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Santa Cruz County History - Unusual & Curious
The Tree Circus
by Sharon Yamanaka
The Tree Circus started as a tourist attraction in Scotts Valley in 1947. It featured sculpted trees, their trunks shaped into curlicues, hearts, diamonds, squares and zigzags. The trees had names that included the Oliver Twist Tree, Needle and Thread Tree, Double Corkscrew, and Cathedral Window.
Axel Erlandson was the creator of these tree trunk topiaries. He was born in 1884, the son of Swedish immigrants. In the early 1900's his family moved from Minnesota to a farm in central California. In the mid-1920s, Erlandson started grafting and shaping tree trunks as a hobby. He primarily used sycamore and box elder for his sculpture but also included willow, poplar, ash, birch, alder, loquat and apple.
Erlandson crafted about 28 sculptured trees at his farm near Turlock, California. By the mid-1940's, Erlandson was ready to retire from farming and concentrate his efforts on his trees. He purchased a ? acre parcel on Scotts Valley Drive and transplanted about a dozen of his living trees, some were over 20 years old. In 1947, the Tree Circus opened for business with a 25-cent admission fee. The Tree Circus appeared often in Ripley's "Believe It or Not!" during the late 1940's and 1950's. It also appeared in Life Magazine and other national and international publications.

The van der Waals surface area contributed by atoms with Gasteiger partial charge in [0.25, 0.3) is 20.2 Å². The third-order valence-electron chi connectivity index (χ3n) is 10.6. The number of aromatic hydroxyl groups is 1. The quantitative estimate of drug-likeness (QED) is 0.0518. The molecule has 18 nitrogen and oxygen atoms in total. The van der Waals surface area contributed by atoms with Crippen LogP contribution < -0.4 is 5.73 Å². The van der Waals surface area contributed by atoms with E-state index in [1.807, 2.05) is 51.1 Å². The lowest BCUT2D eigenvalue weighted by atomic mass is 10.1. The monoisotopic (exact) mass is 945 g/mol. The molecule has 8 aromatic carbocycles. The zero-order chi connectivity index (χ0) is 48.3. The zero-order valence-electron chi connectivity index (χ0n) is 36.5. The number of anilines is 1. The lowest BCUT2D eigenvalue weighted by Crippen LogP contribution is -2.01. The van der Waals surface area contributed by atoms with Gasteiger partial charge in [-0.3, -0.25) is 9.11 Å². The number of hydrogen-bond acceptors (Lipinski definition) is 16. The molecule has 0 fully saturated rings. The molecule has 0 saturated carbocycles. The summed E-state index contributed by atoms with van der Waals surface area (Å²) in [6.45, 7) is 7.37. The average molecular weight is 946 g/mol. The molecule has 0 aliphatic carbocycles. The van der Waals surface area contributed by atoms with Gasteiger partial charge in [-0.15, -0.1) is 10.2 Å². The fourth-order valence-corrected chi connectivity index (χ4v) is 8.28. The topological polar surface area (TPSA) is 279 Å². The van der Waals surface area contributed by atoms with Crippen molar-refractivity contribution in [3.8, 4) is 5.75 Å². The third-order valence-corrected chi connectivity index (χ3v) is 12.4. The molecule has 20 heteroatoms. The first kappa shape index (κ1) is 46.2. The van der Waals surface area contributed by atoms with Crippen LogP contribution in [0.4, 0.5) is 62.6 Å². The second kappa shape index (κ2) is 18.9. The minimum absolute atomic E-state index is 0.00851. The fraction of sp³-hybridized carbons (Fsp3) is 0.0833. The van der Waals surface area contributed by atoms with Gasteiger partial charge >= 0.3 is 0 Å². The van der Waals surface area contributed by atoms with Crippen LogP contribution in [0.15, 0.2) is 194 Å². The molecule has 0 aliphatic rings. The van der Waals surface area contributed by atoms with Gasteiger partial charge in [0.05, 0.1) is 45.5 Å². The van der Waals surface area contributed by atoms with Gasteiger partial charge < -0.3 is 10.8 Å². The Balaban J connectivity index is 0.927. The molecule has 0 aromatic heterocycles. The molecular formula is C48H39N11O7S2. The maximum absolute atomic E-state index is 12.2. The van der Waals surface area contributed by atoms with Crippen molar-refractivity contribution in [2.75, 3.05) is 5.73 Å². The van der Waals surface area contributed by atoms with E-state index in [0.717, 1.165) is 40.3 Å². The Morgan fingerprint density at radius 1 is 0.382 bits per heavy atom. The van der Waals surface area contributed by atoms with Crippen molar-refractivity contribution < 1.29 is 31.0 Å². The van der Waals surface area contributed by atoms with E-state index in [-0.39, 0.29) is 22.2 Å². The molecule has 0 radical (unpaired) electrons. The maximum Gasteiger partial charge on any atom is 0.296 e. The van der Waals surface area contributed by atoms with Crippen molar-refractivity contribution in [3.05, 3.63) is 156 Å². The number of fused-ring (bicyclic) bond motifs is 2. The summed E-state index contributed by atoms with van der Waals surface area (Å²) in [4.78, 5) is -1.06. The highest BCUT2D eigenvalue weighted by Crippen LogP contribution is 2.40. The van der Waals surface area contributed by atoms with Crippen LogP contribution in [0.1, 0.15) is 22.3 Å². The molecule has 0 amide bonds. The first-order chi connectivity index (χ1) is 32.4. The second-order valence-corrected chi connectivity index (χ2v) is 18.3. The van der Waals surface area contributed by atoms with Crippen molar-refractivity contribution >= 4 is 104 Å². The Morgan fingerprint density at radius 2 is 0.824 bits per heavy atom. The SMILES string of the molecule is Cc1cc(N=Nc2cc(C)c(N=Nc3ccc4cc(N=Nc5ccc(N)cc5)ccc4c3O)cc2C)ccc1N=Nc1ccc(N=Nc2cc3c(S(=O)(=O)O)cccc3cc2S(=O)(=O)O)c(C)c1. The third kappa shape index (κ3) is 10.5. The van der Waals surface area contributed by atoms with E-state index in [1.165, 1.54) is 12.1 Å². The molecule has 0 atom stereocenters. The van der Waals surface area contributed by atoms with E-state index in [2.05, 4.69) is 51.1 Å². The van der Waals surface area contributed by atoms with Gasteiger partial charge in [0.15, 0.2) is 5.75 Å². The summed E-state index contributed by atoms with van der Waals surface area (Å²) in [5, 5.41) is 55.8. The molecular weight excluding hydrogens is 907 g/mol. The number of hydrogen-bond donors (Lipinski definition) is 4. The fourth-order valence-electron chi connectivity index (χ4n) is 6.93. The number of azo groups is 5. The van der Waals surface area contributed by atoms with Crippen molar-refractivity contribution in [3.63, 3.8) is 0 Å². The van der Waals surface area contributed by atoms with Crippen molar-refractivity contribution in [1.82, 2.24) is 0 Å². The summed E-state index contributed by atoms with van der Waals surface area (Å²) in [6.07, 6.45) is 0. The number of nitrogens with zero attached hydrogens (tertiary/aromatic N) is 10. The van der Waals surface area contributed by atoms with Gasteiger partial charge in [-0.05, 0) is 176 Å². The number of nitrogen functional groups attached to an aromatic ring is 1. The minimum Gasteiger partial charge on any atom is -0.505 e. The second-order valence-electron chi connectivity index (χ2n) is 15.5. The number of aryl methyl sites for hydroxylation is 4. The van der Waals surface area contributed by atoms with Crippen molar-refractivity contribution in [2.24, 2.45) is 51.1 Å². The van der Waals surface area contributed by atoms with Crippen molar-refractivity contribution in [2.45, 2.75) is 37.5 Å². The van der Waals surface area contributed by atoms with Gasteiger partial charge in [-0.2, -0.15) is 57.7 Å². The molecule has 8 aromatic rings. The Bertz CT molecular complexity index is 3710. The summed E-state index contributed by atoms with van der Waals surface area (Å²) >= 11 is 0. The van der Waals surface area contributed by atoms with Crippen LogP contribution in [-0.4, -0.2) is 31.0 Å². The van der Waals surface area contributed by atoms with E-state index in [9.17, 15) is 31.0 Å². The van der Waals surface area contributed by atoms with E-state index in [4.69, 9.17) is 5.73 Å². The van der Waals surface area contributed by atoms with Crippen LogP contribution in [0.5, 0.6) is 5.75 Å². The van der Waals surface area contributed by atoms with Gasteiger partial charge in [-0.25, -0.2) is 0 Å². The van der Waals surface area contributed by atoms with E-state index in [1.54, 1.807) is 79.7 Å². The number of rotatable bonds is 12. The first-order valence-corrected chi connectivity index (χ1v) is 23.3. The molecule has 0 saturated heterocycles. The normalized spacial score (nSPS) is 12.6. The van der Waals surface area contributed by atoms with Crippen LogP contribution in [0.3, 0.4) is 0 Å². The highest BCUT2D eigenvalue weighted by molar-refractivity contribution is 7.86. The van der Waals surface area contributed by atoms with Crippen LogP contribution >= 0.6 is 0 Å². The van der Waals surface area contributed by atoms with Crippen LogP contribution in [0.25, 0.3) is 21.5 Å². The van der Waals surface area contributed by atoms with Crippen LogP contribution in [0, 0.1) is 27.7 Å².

In the early 1960's, Erlandson tried unsuccessfully to have the state parks take over the management of his enterprise. In 1963, due to poor health, he sold the property along with the trees. Axel Erlandson died in 1964. At that time, about 74 of his arboreal sculptures remained. During next twenty years the property changed hands and the trees suffered from neglect.
Mark Primack, a Santa Cruz architect became a knowledgeable authority on the Tree Circus and the life of Axel Erlandson. Through his efforts many of the trees were saved. His campaign to save the trees caught the attention of Michael Bonfante, a nurseryman, tree lover and owner of Nob Hill Foods. In 1984, he purchased the collection of 25 circus trees.
By the mid-1970's, Bonfante had created a park for Nob Hill employees in the Gilroy Area. He envisioned expanding it into a garden theme park open to the public. After selling Nob Hill Foods to Raley's in 1998, Bonfante turned his complete attention to creating the Bonfante Gardens Theme Park on the Hecker Pass Highway. The Park opened in 2001 with the living sculpted trees as one of the attractions. In March 2007 the Park reopened with a new name: Gilroy Gardens Family Theme Park. Gilroy Gardens is "a 501 (c)(3) non-profit educational institution whose mission is to educate and inspire families, especially children, to appreciate horticulture and the importance of trees in our lives." The legacy of Axel Erlandson lives on.
- Gilroy Gardens Family Theme Park Website visited Feb 1, 2009
- Hilgers, Laura. "Out on a Limb" Via. March-April, 2001. pp. 46-49.
- Reames, Richard. How to Grow a Chair. Williams, OR: Arborsmith Studios, 1995.
The photograph is the property of the Santa Cruz City Museum of Natural History. It is used here with permission.
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